Exporting Jobs

Essay by GiveAndTakeUniversity, Bachelor'sA+, November 2004

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Ross Perot once eloquently stated and we ask the question: What is that "giant sucking sound" that we hear coming from our national and domestic economy? We can find that answer by looking at our largest automobile manufacturer. As goes General Motors, so goes the United States economy. One of our nation's fastest growing exports is not food, electronics, cars, or even American sports; it is our jobs. The author, in his opinion, contends that it isn't in the nation's companies best interest to yield to "protectionism"--trying to prevent the jobs from sailing offshore. It has become too expensive to manufacture goods and offer services with the American job force, especially when these jobs can be exported overseas at a cheaper cost to the company without sacrificing quality. To the author, this "danger...creates opportunity."

The article is an interesting piece because we have heard a lot in the national press about our jobs being shipped abroad, and almost in the same breath it is suggested that something ought to be done about protecting our jobs here in the states so that we do not loose more of them to companies abroad.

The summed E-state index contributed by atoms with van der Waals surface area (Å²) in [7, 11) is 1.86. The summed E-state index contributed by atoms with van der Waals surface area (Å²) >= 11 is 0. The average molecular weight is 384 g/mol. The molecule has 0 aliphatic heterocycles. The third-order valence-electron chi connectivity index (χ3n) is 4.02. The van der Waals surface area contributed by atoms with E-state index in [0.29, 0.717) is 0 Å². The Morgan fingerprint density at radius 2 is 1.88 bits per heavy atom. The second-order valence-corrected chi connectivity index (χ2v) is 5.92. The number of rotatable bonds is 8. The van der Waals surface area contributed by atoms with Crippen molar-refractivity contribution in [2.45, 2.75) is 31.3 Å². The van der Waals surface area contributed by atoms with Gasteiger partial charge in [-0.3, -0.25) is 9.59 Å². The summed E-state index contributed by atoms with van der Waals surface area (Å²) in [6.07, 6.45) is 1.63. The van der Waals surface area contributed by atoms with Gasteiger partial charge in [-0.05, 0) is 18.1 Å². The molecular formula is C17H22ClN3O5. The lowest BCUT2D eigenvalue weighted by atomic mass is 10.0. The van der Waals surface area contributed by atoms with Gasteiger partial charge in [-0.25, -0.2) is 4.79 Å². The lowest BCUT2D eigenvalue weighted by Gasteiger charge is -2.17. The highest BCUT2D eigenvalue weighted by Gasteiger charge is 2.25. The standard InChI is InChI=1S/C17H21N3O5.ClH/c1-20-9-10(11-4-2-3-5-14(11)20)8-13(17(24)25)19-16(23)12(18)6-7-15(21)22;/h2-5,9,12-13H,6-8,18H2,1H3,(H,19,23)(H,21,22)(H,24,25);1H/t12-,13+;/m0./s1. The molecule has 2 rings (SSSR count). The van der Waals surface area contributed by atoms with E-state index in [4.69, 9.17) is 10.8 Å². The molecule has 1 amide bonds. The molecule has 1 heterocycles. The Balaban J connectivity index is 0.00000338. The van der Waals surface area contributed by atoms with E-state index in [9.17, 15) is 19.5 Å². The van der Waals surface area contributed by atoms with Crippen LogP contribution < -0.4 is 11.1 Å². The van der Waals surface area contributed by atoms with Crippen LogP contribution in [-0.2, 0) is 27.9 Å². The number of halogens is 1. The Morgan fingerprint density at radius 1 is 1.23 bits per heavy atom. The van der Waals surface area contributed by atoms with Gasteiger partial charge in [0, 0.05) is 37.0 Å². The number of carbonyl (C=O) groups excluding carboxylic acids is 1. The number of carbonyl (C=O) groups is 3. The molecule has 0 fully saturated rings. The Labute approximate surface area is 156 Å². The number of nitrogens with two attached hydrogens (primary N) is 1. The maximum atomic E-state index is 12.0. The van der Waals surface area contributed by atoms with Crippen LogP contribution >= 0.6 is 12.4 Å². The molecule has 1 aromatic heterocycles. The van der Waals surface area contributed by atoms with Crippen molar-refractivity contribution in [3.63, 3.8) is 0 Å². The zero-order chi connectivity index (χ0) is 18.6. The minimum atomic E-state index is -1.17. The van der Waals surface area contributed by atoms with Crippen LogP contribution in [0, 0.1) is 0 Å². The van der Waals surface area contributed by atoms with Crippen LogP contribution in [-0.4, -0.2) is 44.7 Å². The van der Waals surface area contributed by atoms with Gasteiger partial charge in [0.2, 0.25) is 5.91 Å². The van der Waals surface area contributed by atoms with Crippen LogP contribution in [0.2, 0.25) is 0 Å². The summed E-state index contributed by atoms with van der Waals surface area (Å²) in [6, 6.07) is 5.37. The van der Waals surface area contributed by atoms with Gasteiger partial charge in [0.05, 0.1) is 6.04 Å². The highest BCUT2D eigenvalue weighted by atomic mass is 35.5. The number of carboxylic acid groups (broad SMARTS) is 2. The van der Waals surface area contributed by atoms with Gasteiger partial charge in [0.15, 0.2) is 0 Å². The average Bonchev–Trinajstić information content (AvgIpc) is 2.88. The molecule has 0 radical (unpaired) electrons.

Champy seems to think instead of protecting these jobs our companies should focus more on creating new jobs. He also suggests that these companies focus on producing quality goods and services. In agreeing with Champy, I believe this is crucial for the American economy because somewhere down the line the improving of the bottom-line has come from cutting the cost of producing goods and services instead of continuing to focus on the quality of these goods and services and being able to charge "what they are worth." Other inshore foreign companies have proven that this is possible. He also alludes to keeping governmental legislation policies (i.e. taxes) down...